thread: My 3yr old and things he does. WWYD?

  1. #1
    Registered User
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    Feb 2010
    NSW, Australia

    My 3yr old and things he does. WWYD?

    Hi Everyone my DS is showing some behaviour and I'm not to sure where to go from here its not causing any problems I'm just wanting to know if anyone has been in this situation or thinks I should investigate further help, change things or just see how it plays out.

    He loves routine thrives on it actually but when something isnt the same it throws him out for the whole day. Once he gets up he immediately wants to get changed into what his wearing for the day. If he spills any tiny bit on him he has to change.
    He goes out to check if there's puddles so he can dress according to weather. If he gets mud on him walking to the car he throws a tantrum until he has clean hands shoes or clothes.
    I should also add I am in no way a clean freak I dont even wash my hands regularly, I have no idea where he has this need to be clean.
    He wants to know what were doing for the day and its a thorough talk through he has to list them all and if I do something in the way we had not planned such as park before shops vice versa its a problem.
    Most recently I give him jobs to do when we leave like turn off the tv he turns it off and now has to turn it back on and then off again, this is not an isolated incident he has done this all this week and to be honest its the first time alarm bells have gone off. Today I let him turn it off then quickly changed his train of thought to helping me close the door which he did but then realised and threw a tantrum at the top of the stairs wanting to go back in.
    I didnt let him go back in and ended up having to go get him and carry him to the car. So what do you think should I just keep on going ignoring the behaviour and mostly give in to what he needs to get him through the day, maybe change the routine daily or do you think I should go talk to a doctor or something?
    Dont get me wrong he is incredibly intelligent and an amazing three year old who leaves me in awe everyday I just want to know if I should be doing something different.

  2. #2
    Registered User

    Jun 2012

    Hi OP

    I'm not sure if this could be classed as advice, I'm just suggesting what I would do in the same situation. I'd just ask him why he needed to change clothes/turn the telly on and off again/whatever and go from there. It might be an assurance thing (and I feel as though you're a bit worried about OCD, anxiety or similar?). Perhaps prime him with discussions like, "we're going to go and play in some puddles. We'll probably get a bit dirty, and after we've finished playing we can come inside and change out clothes." This gives him parameters and something to focus on, rather than freakin out as soon as he's dirty (and not knowing how long he will be dirty for).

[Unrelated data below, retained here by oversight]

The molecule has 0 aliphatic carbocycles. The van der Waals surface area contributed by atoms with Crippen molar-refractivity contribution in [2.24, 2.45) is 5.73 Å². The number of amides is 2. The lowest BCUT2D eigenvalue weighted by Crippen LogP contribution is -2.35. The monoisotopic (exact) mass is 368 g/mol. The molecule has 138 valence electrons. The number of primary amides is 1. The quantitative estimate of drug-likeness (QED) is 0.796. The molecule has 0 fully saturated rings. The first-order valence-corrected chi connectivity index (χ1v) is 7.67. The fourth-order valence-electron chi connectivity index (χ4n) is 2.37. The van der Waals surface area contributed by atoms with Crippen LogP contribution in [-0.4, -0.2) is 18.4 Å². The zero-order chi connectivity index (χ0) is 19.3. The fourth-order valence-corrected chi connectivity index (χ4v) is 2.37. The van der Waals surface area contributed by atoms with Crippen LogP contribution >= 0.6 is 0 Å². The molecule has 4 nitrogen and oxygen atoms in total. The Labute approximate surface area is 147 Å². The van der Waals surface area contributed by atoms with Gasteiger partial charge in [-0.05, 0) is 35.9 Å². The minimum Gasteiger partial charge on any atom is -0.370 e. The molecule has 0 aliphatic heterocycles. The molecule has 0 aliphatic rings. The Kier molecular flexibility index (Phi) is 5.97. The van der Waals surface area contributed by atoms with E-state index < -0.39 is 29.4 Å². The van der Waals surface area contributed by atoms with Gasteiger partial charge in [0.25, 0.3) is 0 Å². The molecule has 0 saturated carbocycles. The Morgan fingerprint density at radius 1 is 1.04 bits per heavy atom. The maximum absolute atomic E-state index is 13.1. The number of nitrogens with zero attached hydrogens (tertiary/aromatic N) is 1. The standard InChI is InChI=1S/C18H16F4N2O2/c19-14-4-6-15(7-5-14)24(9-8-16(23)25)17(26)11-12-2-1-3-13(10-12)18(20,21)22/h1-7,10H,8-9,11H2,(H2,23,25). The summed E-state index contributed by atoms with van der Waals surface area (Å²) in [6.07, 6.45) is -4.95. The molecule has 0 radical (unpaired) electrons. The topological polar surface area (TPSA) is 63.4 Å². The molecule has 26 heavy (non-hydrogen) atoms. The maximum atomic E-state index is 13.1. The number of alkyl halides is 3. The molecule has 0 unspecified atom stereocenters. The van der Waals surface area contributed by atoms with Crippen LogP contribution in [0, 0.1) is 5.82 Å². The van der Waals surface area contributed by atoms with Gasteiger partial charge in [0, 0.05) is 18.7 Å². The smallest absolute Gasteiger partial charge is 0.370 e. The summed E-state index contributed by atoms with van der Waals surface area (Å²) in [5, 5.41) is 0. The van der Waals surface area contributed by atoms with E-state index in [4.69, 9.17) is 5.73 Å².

Regarding the schedule: it might be that he feels more confident when he knows what's going to happen. Perhaps talk to him about what is planned for the day, but also talk about how you can deal with change if that happens too.

    Hope this helps

  3. #3
    Registered User
    Add Butterfly Dawn on Facebook

    Aug 2008
    Climbing Mt foldmore

    Perhaps you could work out a chart for your major routine, you can use little pictures for things- a plate for meals, shopping carts etc. Then he can see what's happening, that might lossen him up little. i always tell the kids-if we get time i want to ... Checking the weather is smart cookie stuff
    I like the idea of priming him for things and questioning him, but at 3 he may have trouble verbalising it totally.

    Sorry if it doesn't make sense, the barefoot princess is covering me with kisses

  4. #4
    BellyBelly Life Subscriber

    Feb 2006

    Darl I'd definately have him assessed, it may be OCD or he could be on the spectrum.
    At the very least I'd get in contact with a paed OT

  5. #5
    Registered User

    Jan 2006

    I'm thinking he sounds a little like my darling boy who is on the spectrum too.

    DS has a few obsessions, so I play to those. Counting always seems to distract him, as do counting games. (My DS is 5 and sums work brilliantly.) He likes Angry Birds, so I tell him that "Angry Birds like..." or "Angry Birds don't like..." or "XYZ is a green piggy thing" and that seems to make him fairly biddable. Superheroes also work wonders.

    At age 3, I did expect my DS to verbalise everything because I do not deal with tantrums. He can tell me what the problem is. It may involve calming him down a little first, but it stands him in good stead for later in life. A lot of DS's trigger points I don't understand, but I do know that saying "s'okay mate, doesn't matter" doesn't make sense to him either. So I promise him that everything is OK (ie he's turned the TV off, he has done what I asked him to, life is good) and then start talking about the next activity, usually something he will enjoy (I fail to see the point of activities he won't!) and let him know about expected behaviour in that situation, if appropriate. If DS cannot move on with me after an appropriate amount of time, he will not get to do the next activity and we will go inside and calm down - he will not be allowed to do the activity he has tantrummed about, however.

  6. #6
    Registered User

    Jan 2009

    Yes I agree it sounds in the spectrum to me too - I have a little boy at work just like that who is.

  7. #7
    Registered User
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    Feb 2010
    NSW, Australia

    Thankyou lady's I have to organise an appointment